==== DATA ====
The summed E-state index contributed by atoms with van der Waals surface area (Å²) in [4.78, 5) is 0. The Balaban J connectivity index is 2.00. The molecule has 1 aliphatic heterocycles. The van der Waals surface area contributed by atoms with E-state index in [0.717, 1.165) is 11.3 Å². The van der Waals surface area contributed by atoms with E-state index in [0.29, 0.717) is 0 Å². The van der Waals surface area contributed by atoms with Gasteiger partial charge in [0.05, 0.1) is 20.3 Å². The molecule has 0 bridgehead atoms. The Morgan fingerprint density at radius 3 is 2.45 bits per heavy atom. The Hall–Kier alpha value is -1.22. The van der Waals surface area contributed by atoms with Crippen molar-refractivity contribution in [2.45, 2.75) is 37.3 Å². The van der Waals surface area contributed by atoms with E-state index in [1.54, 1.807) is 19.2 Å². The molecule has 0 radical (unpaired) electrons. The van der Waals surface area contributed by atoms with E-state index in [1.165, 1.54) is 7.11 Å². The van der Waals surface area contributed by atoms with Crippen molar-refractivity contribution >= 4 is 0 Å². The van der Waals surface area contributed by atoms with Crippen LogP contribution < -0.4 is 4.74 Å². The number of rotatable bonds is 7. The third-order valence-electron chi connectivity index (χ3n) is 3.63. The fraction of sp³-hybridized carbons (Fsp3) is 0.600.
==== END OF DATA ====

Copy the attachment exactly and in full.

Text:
The summed E-state index contributed by atoms with van der Waals surface area (Å²) in [4.78, 5) is 0. The Balaban J connectivity index is 2.00. The molecule has 1 aliphatic heterocycles. The van der Waals surface area contributed by atoms with E-state index in [0.717, 1.165) is 11.3 Å². The van der Waals surface area contributed by atoms with E-state index in [0.29, 0.717) is 0 Å². The van der Waals surface area contributed by atoms with Gasteiger partial charge in [0.05, 0.1) is 20.3 Å². The molecule has 0 bridgehead atoms. The Morgan fingerprint density at radius 3 is 2.45 bits per heavy atom. The Hall–Kier alpha value is -1.22. The van der Waals surface area contributed by atoms with Crippen molar-refractivity contribution in [2.45, 2.75) is 37.3 Å². The van der Waals surface area contributed by atoms with E-state index in [1.54, 1.807) is 19.2 Å². The molecule has 0 radical (unpaired) electrons. The van der Waals surface area contributed by atoms with E-state index in [1.165, 1.54) is 7.11 Å². The van der Waals surface area contributed by atoms with Crippen molar-refractivity contribution >= 4 is 0 Å². The van der Waals surface area contributed by atoms with Crippen LogP contribution < -0.4 is 4.74 Å². The number of rotatable bonds is 7. The third-order valence-electron chi connectivity index (χ3n) is 3.63. The fraction of sp³-hybridized carbons (Fsp3) is 0.600.